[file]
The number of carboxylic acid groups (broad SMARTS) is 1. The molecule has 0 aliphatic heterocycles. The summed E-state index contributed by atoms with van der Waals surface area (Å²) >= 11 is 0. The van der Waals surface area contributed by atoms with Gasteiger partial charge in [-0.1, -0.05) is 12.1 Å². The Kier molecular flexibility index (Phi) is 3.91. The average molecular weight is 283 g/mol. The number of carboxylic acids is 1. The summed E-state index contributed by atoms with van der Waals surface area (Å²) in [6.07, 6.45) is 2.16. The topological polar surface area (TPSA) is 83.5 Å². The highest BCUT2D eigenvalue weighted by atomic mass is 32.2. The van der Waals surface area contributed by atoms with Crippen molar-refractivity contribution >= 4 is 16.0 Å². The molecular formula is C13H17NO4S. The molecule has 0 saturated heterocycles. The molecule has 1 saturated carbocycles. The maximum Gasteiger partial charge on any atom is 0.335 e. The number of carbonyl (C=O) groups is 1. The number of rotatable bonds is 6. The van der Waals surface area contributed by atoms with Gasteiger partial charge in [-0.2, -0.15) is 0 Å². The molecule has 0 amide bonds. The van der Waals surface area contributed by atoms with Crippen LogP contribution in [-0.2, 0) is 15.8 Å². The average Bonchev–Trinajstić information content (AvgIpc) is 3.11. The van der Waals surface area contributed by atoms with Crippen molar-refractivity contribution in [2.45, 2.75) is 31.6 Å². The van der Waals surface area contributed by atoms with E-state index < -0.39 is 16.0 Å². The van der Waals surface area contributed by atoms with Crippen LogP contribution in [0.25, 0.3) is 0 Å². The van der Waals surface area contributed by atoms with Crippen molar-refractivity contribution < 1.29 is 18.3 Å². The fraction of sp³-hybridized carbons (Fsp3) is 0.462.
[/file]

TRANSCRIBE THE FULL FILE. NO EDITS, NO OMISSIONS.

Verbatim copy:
The number of carboxylic acid groups (broad SMARTS) is 1. The molecule has 0 aliphatic heterocycles. The summed E-state index contributed by atoms with van der Waals surface area (Å²) >= 11 is 0. The van der Waals surface area contributed by atoms with Gasteiger partial charge in [-0.1, -0.05) is 12.1 Å². The Kier molecular flexibility index (Phi) is 3.91. The average molecular weight is 283 g/mol. The number of carboxylic acids is 1. The summed E-state index contributed by atoms with van der Waals surface area (Å²) in [6.07, 6.45) is 2.16. The topological polar surface area (TPSA) is 83.5 Å². The highest BCUT2D eigenvalue weighted by atomic mass is 32.2. The van der Waals surface area contributed by atoms with Crippen molar-refractivity contribution >= 4 is 16.0 Å². The molecular formula is C13H17NO4S. The molecule has 0 saturated heterocycles. The molecule has 1 saturated carbocycles. The maximum Gasteiger partial charge on any atom is 0.335 e. The number of carbonyl (C=O) groups is 1. The number of rotatable bonds is 6. The van der Waals surface area contributed by atoms with Gasteiger partial charge in [-0.2, -0.15) is 0 Å². The molecule has 0 amide bonds. The van der Waals surface area contributed by atoms with Crippen LogP contribution in [-0.2, 0) is 15.8 Å². The average Bonchev–Trinajstić information content (AvgIpc) is 3.11. The van der Waals surface area contributed by atoms with Crippen molar-refractivity contribution in [2.45, 2.75) is 31.6 Å². The van der Waals surface area contributed by atoms with E-state index < -0.39 is 16.0 Å². The van der Waals surface area contributed by atoms with Crippen LogP contribution in [0.25, 0.3) is 0 Å². The van der Waals surface area contributed by atoms with Crippen molar-refractivity contribution < 1.29 is 18.3 Å². The fraction of sp³-hybridized carbons (Fsp3) is 0.462.